Fresh fears over the future of RAF Marhama
Annabelle DicksonRAF Marham was left in the lurch last night amid fears that the base could be scaled back as part of defence cutbacks aimed at increasing funding for the war in Afghanistan.Annabelle Dickson
RAF Marham was left in the lurch last night amid fears that the base could be scaled back as part of defence cutbacks aimed at increasing funding for the war in Afghanistan.
Defence secretary Bob Ainsworth told the Commons yesterday that to fund �900m of new equipment for British troops in the war zone, RAF Cottesmore in Rutland would be closed with the loss of one of its four Harrier squadrons and consolidation of the Harrier force at Raf Wittering in Cambridgeshire.
But it emerged last night that ministers are considering scrapping 'one or two' Tornado squadrons in a wider defence review planned next year - immediately putting a question-mark over the future of the four squadrons at the Norfolk base.
While no-one at the base near Swaffham would comment last night, local MPs attacked the uncertainty left by Mr Ainsworth's statement and demanded clarification from the Ministry of Defence.
Christopher Fraser, Tory MP for South West Norfolk which includes Marham, said the Tornados there were 'a vital asset to the UK's air defence capabilities' while the base was also vital to the local economy.
North-West Norfolk Tory MP Henry Bellingham said: 'On the one hand these young servicemen and women are being asked to put their lives at risk and on the other hand their future at the base is being questioned.
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'RAF Marham is very important in terms of the defence infrastructure. It's a vital frontline base. It is a huge employer in Norfolk. It's part of Norfolk's history as well. It's not just the number of jobs; it's a vital part of the community and has a civic role.'
RAF Marham is currently home to four squadrons of Tornado GR4 aircraft, with a further four Tornado squadrons at RAF Lossiemouth in Scotland. Now both will have to await next year's defence review, which is unlikely to come before a general election.
Mr Ainsworth told the Commons the defence spending changes would ensure 'those who put themselves in harm's way on our behalf remain properly supported and resourced.'
The cuts will mean the closure of RAF Cottesmore in Rutland and the immediate loss of one squadron of Harrier fast jets; reductions in overall service personnel numbers and some aspects of Army training; the early withdrawal of Nimrod MR2 surveillance planes; and the removal from service of one survey ship and one minehunter.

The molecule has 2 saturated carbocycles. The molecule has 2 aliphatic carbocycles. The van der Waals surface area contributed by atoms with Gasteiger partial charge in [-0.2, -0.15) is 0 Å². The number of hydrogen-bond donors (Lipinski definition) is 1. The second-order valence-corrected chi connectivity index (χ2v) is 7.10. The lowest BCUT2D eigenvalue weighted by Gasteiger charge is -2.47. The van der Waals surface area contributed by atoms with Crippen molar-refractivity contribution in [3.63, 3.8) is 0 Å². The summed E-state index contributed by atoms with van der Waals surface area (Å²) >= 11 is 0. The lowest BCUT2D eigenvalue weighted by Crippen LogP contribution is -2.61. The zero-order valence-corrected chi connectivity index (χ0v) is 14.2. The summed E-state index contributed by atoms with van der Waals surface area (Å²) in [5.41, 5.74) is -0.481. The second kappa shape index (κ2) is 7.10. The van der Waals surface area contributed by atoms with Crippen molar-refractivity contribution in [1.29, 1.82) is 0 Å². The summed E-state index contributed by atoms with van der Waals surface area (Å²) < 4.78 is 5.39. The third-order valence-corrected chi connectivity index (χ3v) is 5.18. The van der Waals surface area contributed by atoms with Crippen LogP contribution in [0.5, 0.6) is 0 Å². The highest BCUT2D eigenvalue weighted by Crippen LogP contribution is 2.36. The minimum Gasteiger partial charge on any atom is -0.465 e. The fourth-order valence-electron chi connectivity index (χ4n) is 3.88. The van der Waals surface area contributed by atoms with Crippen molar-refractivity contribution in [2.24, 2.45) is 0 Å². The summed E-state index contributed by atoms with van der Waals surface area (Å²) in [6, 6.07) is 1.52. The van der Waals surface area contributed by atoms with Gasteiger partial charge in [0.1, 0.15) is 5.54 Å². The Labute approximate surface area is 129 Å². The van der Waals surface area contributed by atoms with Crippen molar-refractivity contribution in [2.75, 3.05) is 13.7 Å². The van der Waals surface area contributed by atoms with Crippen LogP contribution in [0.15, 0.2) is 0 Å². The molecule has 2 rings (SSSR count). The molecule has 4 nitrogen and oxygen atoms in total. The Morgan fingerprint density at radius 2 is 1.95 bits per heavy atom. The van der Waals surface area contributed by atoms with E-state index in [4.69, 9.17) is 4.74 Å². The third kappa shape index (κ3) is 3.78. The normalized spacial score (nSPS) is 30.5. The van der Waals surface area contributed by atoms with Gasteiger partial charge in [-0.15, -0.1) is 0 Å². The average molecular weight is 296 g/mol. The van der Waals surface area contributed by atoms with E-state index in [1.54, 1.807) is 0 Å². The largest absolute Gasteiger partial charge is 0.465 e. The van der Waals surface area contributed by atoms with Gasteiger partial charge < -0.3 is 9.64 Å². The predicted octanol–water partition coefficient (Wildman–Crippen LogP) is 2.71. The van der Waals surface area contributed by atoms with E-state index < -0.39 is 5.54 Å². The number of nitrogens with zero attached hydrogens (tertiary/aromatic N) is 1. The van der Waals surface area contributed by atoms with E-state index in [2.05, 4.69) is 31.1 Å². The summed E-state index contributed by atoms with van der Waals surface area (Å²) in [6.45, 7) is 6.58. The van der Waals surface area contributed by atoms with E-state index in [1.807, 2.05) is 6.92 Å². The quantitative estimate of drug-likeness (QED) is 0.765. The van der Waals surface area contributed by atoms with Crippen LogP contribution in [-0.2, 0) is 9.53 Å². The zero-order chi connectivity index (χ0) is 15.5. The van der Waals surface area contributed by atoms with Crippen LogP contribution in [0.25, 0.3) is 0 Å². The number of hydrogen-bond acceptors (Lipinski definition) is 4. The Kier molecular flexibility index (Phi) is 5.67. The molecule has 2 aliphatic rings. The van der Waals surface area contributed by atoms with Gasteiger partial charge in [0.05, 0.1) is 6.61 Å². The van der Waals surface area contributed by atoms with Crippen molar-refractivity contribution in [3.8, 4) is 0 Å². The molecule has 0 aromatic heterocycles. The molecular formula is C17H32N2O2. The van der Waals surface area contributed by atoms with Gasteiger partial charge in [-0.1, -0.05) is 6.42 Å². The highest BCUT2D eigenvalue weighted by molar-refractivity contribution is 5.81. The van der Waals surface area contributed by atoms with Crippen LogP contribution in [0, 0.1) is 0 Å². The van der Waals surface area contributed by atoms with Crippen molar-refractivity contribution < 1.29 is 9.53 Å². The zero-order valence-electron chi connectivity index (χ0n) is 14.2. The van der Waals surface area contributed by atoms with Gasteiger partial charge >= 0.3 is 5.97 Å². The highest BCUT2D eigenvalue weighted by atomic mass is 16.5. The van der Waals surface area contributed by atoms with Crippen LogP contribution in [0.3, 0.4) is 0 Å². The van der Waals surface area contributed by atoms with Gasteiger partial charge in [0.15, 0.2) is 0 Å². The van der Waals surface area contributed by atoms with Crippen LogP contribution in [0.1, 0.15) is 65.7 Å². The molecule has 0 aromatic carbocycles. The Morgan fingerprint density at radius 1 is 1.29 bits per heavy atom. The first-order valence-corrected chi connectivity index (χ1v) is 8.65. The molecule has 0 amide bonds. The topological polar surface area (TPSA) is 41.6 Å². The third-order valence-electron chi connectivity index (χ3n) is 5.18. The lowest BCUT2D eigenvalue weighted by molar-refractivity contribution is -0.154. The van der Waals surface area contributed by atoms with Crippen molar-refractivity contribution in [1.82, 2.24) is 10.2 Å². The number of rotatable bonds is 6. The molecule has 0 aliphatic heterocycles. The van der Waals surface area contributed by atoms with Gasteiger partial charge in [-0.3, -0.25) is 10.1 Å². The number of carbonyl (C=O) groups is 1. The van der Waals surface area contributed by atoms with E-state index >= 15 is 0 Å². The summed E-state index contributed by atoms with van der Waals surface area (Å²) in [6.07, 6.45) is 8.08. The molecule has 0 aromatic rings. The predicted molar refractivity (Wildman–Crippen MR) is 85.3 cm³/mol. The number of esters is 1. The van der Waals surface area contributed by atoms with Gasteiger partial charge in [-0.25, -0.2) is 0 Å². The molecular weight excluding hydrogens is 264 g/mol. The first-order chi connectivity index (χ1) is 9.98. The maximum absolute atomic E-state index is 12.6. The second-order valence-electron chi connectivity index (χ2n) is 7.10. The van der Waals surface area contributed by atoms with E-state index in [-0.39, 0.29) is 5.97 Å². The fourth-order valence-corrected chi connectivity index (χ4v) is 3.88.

Spending on the defence estate will be reduced, planned reductions in older Lynx and Merlin Mk1 helicopters will be brought forward and cuts in the MoD civilian workforce are also expected.
Forces in Afghanistan will benefit from more body armour and night-vision goggles, more Bowman tactical radios, better funding for intelligence, enhanced capabilities to deal with roadside bombs and more cash for special forces communications.
An additional C-17 aircraft will strengthen the 'air bridge' with the UK and there will be improvements to the defensive and support arrangements for the RAF Hercules heavy-lift fleet.
Mr Ainsworth also announced plans to buy an additional 22 Chinook heavy-lift helicopters, the first of which should arrive for use on the frontline in Afghanistan in 2012/13.
Mr Fraser said: 'RAF Marham is one of the busiest RAF bases. The Tornados are a vital asset to the UK's air defence capabilities and it goes without saying they would not be able to function without the station's dedicated maintenance and support staff.
'Urgent clarification is needed on this issue because these cuts would undoubtedly have an impact on local employment and the local economy as a whole.'
Mr Bellingham said: 'Now is not the time to be cutting back on defence expenditure when we've got a war going on. RAF bases are frontline operations. We should not have any cuts or reductions in our front line operations.'
Mr Ainsworth told MPs: 'This is a difficult balance to strike but I am confident we have got that balance right and this will be demonstrated where it matters most - on the frontline.'
He added that the Treasury was providing �280m from reserves to fund additional Huskytactical support vehicles and Jackal fire support vehicles for Afghanistan, as well as equipment to deal with roadside bombs, including robots and over 400 hand-held detectors.'